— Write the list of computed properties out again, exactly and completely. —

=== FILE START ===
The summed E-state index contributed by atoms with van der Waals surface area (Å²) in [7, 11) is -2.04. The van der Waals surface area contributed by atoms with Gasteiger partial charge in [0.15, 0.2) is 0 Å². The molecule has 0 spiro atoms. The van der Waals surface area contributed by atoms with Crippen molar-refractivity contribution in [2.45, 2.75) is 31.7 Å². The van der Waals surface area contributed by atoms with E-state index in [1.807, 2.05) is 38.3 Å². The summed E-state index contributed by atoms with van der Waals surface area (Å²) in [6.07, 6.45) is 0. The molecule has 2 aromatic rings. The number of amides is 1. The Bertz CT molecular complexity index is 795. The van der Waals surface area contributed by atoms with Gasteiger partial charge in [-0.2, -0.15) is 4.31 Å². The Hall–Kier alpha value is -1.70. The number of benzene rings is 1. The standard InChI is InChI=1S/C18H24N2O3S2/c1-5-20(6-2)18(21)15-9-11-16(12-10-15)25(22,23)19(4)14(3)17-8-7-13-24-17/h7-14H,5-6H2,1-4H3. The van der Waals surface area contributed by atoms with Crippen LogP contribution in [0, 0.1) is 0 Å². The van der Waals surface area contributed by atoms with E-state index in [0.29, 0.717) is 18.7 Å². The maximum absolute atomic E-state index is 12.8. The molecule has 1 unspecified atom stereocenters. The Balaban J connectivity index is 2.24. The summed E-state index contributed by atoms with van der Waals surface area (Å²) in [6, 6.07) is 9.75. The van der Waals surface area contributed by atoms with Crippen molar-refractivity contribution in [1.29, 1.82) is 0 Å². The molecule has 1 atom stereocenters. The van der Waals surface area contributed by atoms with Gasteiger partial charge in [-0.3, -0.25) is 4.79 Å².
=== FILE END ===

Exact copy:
The summed E-state index contributed by atoms with van der Waals surface area (Å²) in [7, 11) is -2.04. The van der Waals surface area contributed by atoms with Gasteiger partial charge in [0.15, 0.2) is 0 Å². The molecule has 0 spiro atoms. The van der Waals surface area contributed by atoms with Crippen molar-refractivity contribution in [2.45, 2.75) is 31.7 Å². The van der Waals surface area contributed by atoms with E-state index in [1.807, 2.05) is 38.3 Å². The summed E-state index contributed by atoms with van der Waals surface area (Å²) in [6.07, 6.45) is 0. The molecule has 2 aromatic rings. The number of amides is 1. The Bertz CT molecular complexity index is 795. The van der Waals surface area contributed by atoms with Gasteiger partial charge in [-0.2, -0.15) is 4.31 Å². The Hall–Kier alpha value is -1.70. The number of benzene rings is 1. The standard InChI is InChI=1S/C18H24N2O3S2/c1-5-20(6-2)18(21)15-9-11-16(12-10-15)25(22,23)19(4)14(3)17-8-7-13-24-17/h7-14H,5-6H2,1-4H3. The van der Waals surface area contributed by atoms with Crippen LogP contribution in [0, 0.1) is 0 Å². The van der Waals surface area contributed by atoms with E-state index in [0.29, 0.717) is 18.7 Å². The maximum absolute atomic E-state index is 12.8. The molecule has 1 unspecified atom stereocenters. The Balaban J connectivity index is 2.24. The summed E-state index contributed by atoms with van der Waals surface area (Å²) in [6, 6.07) is 9.75. The van der Waals surface area contributed by atoms with Crippen molar-refractivity contribution in [1.29, 1.82) is 0 Å². The molecule has 1 atom stereocenters. The van der Waals surface area contributed by atoms with Gasteiger partial charge in [-0.3, -0.25) is 4.79 Å².